She sings caustically, and openly, about weaselly boyfriends and bad breakups, but there is one listener Alanis Morissette worries about: Mom. "Every time a record comes out, I brace myself for her call," says Morissette. "She'll hear a song, then call me up and ask what really happened."
This time the phone may not ring. Her new Top 5 album, So-Called Chaos
, has taken a decidedly softer turn. "This work is a perfect snapshot of my life right now," says Morissette, 30. "It's happy yet reflective and kind of self-deprecating." Her newfound harmony didn't come easy. Morissette had battled depression off and on since her days as a child star in Canada: "I cried a lot for reasons I didn't understand." After moving to L.A. at 19, she was prescribed antidepressants but turned to alternative therapies (primarily what she calls "integrative coaching"), which she says have helped control her moods. Her music too was "a fantastic way to vent," says Glen Ballard, who produced her breakthrough album, Jagged Little Pill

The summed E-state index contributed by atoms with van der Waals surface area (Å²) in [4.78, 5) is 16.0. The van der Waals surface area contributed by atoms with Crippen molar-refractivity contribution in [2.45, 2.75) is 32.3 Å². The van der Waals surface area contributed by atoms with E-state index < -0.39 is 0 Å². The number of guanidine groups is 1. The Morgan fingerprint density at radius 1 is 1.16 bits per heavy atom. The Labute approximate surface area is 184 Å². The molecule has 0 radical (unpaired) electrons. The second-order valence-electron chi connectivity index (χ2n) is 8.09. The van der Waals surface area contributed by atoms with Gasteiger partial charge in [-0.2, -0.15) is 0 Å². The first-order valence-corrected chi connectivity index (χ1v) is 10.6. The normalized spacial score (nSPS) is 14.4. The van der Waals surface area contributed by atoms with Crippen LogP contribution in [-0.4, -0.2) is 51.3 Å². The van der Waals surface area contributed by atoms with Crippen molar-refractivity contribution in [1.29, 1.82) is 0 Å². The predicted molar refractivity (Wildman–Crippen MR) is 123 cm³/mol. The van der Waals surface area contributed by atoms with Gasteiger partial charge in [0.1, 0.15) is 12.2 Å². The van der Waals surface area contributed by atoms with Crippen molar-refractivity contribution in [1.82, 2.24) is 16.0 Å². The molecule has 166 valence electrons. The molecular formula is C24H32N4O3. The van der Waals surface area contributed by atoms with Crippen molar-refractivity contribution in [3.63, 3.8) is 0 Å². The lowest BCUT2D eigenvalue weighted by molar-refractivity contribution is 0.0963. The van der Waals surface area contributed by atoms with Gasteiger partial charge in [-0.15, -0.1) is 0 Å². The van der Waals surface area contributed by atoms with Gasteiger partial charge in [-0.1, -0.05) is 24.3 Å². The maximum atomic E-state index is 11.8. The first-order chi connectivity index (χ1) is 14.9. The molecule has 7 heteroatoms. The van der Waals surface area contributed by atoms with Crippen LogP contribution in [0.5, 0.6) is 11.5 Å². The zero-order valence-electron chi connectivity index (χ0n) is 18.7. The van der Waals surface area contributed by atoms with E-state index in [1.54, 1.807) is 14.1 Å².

, which has sold more than 30 million copies worldwide. Now, says Morissette, "I allow myself to be angry and joyful, depressed and peaceful, weak and strong."
And that's inspired her to do some risk-taking. She began lopping off her waist-length hair in 2002 because she "got a little bored" and kept clipping until "I looked in the mirror and felt my stomach sour." She also moved in with her boyfriend, actor Ryan Reynolds, 27, whom she had met at Drew Barrymore
's birthday party in 2002. "Being in a relationship that I think will potentially go the distance is making a pretty big difference in my life," says Morissette. "When I was growing up, I always wanted to be an adult. At 14, I felt and looked 30 in some ways. Now I feel like my emotions have finally caught up."